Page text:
Rahim, Sir Abdur

Rahim, Sir Abdur (1867-1952) Jurist, scholar and politician. Born in a zamindar family of Midnapur district, Abdur Rahim received his early education in Midnapur and then joined presidency college, Calcutta. On the completion of his post-graduate studies in English Literature he went to London and joined the Middle Temple for the Bar-at-Law degree and was called to the Bar in 1890. Abdur Rahim quickly established himself as a lawyer in Muslim and Criminal Law. He was appointed as Deputy Legal Remembrancer and later held the post of the Presidency Magistrate for three years (1900-1903) before he resumed his High Court practice in 1904.

Abdur Rahim

Abdur Rahim made extensive studies on Muslim jurisprudence. He studid the original texts of Sharia Law and became an acknowledged authority on Muslim Law and also on Criminal Law. His erudition in Muslim jurisprudence earned him the prestigious position of the Tagore Law Lecturer at calcutta university. The depth and originality of his lectures, which were later published in a book form in 1911, made him a notable figure among scholarly and juristic society. He was made a Judge of the Madras High Court in 1908. Justice Rahim was the officiating Chief Justice of the Madras High Court once in 1916 and again in 1919. While in Madras he was for many years a Senate and Syndicate member of Madras University.  

He was invited to deliver the Convocation Address at Madras University (1910) of which he was a Fellow. He gave the Convocation Address at the Mysore University in 1919. He was a trustee of Aligarh University and a patron of the Madras Muhammadan Educational Association. Rahim was knighted in 1919 and honoured again with KCSI in 1925.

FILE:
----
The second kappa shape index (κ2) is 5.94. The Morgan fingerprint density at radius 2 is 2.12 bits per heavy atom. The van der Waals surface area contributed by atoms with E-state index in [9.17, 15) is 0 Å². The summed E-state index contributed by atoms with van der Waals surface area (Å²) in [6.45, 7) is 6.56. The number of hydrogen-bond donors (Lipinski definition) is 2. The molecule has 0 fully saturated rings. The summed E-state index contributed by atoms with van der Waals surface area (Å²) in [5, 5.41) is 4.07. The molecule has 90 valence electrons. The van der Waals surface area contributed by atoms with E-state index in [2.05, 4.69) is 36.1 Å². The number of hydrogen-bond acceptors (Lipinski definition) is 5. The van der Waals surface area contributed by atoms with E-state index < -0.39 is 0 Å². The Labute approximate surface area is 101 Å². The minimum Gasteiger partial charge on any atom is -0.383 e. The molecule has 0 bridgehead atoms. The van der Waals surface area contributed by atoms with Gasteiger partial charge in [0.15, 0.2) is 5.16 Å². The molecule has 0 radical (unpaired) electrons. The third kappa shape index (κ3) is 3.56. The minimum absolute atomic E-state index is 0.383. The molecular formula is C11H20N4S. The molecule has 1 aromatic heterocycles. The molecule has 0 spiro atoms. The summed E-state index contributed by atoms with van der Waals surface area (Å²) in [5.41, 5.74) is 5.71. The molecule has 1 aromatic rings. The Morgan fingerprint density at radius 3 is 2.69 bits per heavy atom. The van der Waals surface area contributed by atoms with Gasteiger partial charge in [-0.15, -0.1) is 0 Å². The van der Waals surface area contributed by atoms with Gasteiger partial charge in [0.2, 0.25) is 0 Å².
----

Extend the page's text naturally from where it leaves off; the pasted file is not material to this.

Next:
Abdur Rahim resigned from the office of Chief Justice of Madras High court in 1920 and joined the Bengal government as a member of the Governor's Executive Council (1920-25). From 1925 onward Rahim became increasingly involved in Muslim nationalist politics. But despite being a Muslim leader of great learning and authority he was not able to make his public life a source of inspiration for activists of the Muslim community. In the faction-ridden politics of the 1920s and early '30s one may notice several political groupings amidst the Muslim leadership. Every leader seemed to have floated one or another political group and the main purpose appeared to be to form ministries. Abdur Rahim too led a group called bengal muslim party. In the Council elections of 1926 his group emerged as the strongest electoral faction. Rahim was thus made a minister in 1927 but he had to resign within a couple of days, because he failed to enlist majority support in the Council in his favour. He organised a confederate party, Muslim United Party in 1928, taking all Muslim groups into its fold. Its object was to take the question of Muslim representation to the simon commission unitedly. Rahim also organised a peasant party called nikhil banga praja samiti, the precursor of the praja party in 1929, and became its first president. He retired from public life in 1934 when he was made President of the Indian Legislative Assembly. [Sirajul Islam]